By Stephanie Kelly
NEW YORK (Reuters) -Oil prices rose to fresh three-month highs on Tuesday, as signs of tighter supplies and pledges by Chinese authorities to shore up the world’s second-biggest economy lifted sentiment.
Brent futures gained 31 cents at $83.05 a barrel by 11:03 a.m. EDT, after hitting $83.30 earlier, the highest since April 19.
U.S. West Texas Intermediate (WTI) crude rose 35 cents at $79.09. The contract earlier rose to $79.34 a barrel, the highest since April 19.
The crude benchmarks have already clinched four weekly gains in a row, with supplies expected to tighten due to output cuts from the Organization of the Petroleum Exporting Countries (OPEC) and allies.
Earlier-loading Brent contracts are selling above later loadings, a price structure known as backwardation indicating traders see tight supply, with the six-month spread near a two-and-a-half month high.
“The market is getting more concerned about the trend of tightening oil supplies, and it’s becoming more obvious to the naysayers that the expected drop-off in demand isn’t happening,” Price Futures Group analyst Phil Flynn said.
In China, the world’s second-biggest oil consumer, leaders pledged to step up economic policy support.
But still, some economic data limited gains. In the euro zone, business activity shrank more than expected in July, a survey showed.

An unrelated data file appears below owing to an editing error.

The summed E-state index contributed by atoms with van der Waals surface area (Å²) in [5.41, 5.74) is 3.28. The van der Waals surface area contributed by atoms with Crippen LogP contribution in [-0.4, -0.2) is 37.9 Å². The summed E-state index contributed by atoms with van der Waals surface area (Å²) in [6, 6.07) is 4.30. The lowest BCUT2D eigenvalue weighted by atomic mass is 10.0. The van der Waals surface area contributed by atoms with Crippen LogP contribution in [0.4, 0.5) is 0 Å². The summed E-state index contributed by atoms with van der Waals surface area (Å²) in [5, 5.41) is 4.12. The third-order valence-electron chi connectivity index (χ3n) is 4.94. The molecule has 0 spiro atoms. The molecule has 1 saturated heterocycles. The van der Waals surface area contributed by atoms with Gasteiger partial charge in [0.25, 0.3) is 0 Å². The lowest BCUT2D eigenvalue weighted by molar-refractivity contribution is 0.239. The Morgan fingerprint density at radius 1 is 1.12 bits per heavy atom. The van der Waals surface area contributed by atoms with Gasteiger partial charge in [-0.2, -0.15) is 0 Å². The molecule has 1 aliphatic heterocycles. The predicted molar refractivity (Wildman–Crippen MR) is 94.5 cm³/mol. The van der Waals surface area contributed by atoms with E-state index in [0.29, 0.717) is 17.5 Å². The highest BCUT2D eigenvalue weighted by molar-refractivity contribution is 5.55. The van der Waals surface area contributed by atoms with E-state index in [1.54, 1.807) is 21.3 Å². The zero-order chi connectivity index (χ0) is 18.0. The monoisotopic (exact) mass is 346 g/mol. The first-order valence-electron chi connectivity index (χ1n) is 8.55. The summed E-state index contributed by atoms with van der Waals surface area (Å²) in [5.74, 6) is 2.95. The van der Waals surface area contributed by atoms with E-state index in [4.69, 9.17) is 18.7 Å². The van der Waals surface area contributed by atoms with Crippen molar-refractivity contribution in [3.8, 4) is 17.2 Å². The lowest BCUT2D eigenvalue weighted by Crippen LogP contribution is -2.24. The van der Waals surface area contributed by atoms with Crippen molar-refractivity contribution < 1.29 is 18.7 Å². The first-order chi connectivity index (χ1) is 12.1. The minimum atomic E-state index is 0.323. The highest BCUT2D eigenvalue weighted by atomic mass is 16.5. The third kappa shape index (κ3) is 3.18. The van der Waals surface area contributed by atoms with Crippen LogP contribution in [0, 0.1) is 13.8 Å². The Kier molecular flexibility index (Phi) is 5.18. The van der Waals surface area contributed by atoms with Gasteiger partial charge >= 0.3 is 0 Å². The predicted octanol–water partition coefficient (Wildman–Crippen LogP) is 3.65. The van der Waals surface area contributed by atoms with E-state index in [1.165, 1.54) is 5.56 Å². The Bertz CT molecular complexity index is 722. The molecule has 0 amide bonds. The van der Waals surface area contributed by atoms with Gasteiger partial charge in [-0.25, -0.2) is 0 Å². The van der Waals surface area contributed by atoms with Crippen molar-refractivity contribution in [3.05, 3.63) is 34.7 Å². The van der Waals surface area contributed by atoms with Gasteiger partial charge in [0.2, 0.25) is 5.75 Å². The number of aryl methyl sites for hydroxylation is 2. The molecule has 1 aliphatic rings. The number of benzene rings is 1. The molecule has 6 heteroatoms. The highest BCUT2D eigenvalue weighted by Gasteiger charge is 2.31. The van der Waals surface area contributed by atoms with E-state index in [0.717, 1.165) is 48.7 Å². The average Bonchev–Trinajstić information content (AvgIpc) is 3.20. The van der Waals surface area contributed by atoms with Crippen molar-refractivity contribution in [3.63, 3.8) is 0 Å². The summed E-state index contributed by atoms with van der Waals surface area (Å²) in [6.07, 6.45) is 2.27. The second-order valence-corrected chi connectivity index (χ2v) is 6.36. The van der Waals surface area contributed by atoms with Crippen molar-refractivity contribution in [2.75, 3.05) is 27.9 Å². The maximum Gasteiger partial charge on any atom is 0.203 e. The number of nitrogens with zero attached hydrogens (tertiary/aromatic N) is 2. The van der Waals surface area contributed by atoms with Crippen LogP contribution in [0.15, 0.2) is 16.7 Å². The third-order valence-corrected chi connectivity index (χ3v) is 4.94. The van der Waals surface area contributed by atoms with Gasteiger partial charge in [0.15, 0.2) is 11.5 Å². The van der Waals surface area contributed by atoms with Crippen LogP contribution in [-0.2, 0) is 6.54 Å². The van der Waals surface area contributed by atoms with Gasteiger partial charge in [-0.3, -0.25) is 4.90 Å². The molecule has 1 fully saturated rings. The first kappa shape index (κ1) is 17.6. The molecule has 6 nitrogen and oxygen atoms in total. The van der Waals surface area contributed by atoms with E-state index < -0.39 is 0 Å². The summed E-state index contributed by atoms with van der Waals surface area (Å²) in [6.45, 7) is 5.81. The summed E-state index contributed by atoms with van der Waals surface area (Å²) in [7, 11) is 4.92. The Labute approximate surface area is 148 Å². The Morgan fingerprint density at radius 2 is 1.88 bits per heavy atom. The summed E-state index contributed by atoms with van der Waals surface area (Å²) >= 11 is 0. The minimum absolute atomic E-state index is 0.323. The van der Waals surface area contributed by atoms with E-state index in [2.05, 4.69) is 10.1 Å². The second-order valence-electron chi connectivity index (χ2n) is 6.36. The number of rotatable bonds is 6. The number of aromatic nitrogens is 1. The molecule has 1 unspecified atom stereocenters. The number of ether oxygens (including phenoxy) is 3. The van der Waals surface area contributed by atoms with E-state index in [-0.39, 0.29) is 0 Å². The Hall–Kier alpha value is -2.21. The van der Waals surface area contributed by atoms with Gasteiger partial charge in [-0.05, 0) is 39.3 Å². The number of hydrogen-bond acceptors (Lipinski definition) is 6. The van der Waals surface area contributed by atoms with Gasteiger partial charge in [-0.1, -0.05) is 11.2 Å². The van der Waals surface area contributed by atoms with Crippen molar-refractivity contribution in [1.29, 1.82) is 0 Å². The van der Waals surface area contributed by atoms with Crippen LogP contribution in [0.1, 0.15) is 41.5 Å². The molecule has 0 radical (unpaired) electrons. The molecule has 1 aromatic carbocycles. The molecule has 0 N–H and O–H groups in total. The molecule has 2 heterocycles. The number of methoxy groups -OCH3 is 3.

In the United States, business activity slowed to a five-month low in July, a closely watched survey showed, but falling input prices and slower hiring indicate the Federal Reserve could be making progress on its bid to reduce inflation. Markets anticipate 25-basis-point rate hikes from both the Fed and the European Central Bank this week.
U.S. industry data on inventories is expected at around 2030 GMT. Four analysts polled by Reuters estimated on average that crude inventories fell by about 2 million barrels in the week to July 21. [EIA/S]
Sending a bearish signal, a 110,000 barrel-per-day unit at the huge U.S. refinery in Baton Rouge will be shut for up to four weeks, sources said.
(Reporting by Stephanie Kelly; additional reporting by Shadia Nasralla and Sudarshan Varadhan; Editing by Jan Harvey, Susan Fenton and Sharon Singleton)
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